3. danj

    danj Well-Known Member

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    Oct 5, 2010
    I agree 100%.
     
  4. TopGunner

    TopGunner Member

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    Jun 15, 2011
    Youngbuck makes some excellent points.
    Most of my experience is in Western Montana. I doubt there is a universal rule book of elk behavior. Even in the same drainage I find that different groups of elk behave much differently. Our season runs from early September through the end of November. During that time period the behavior of the elk changes a lot as they enter and leave the rut and according also to the weather and the hunting pressure. In this area there are also extremes of elevation from bottom land at around 3500 to ridges at 7-9 thousand feet. Tie that with the different slope aspects and you have many different conditions of cover, forage and water supply.
    What I have noticed is that there are hunters who consistently hunt for days and never seem to see a thing and there are those who seem to always come back with sightings. The first group seem to say that the elk hunting is really bad and the second seem to consistently bring home the bacon. What I am trying to do here is try to get a bit of a discussion going as to what the difference is between the two groups. What can we share that will help each other improve our skills.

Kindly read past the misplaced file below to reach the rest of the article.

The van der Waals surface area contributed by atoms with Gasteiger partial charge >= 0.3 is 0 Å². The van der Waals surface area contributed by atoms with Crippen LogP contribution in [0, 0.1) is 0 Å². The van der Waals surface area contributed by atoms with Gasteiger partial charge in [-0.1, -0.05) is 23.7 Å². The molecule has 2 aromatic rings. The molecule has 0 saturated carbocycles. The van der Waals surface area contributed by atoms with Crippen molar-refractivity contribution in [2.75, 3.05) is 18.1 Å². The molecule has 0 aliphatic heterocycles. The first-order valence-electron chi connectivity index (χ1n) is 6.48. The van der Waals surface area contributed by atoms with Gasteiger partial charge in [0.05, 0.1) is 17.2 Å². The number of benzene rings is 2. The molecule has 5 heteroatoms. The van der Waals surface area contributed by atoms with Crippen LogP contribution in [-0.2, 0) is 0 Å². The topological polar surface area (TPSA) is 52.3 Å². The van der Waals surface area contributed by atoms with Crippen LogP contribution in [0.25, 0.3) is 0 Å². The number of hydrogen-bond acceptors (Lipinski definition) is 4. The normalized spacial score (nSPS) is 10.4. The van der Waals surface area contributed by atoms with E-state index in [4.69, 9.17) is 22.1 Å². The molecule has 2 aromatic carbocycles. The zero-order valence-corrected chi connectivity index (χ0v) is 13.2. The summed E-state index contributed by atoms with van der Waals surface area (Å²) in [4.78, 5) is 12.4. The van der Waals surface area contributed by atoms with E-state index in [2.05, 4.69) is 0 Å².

Elk hunting is, by and large an individual sport. What works for one person, does not necessarily work for another. I do believe, however, that there are some things that will help most people improve their chances of success on the trail of the Elk. Many times it comes down to water, forage and cover.
    I have observed hunters spending days searching for elk on dry south aspects that look like perfect elk country. You can find their Winter droppings and their spring droppings but search as you like there are no elk there- upon examination you find that the watering holes of spring and early summer have dried up and the elk have moved on to more suitable areas.
    Elk are also creatures of habit, I watch the elk from my bedroom window as they visit a mountain side to the west of me. I can count on seeing them in a certain opening, grazing in the evenings about every 2 weeks during the fall months. Often there is a lead cow that guides them in their circles of habitual activities. If that cow gets killed, often it changes the pattern of their activities as another takes the lead.
    For me, success is tied to LUCK and how much I discover about when and where they eat, drink and sleep. In addition it is good to know where they go to hide out when the pressure gets tough. My own success seems to be dependent upon how well I observe and interpret the many signs of elk behavior.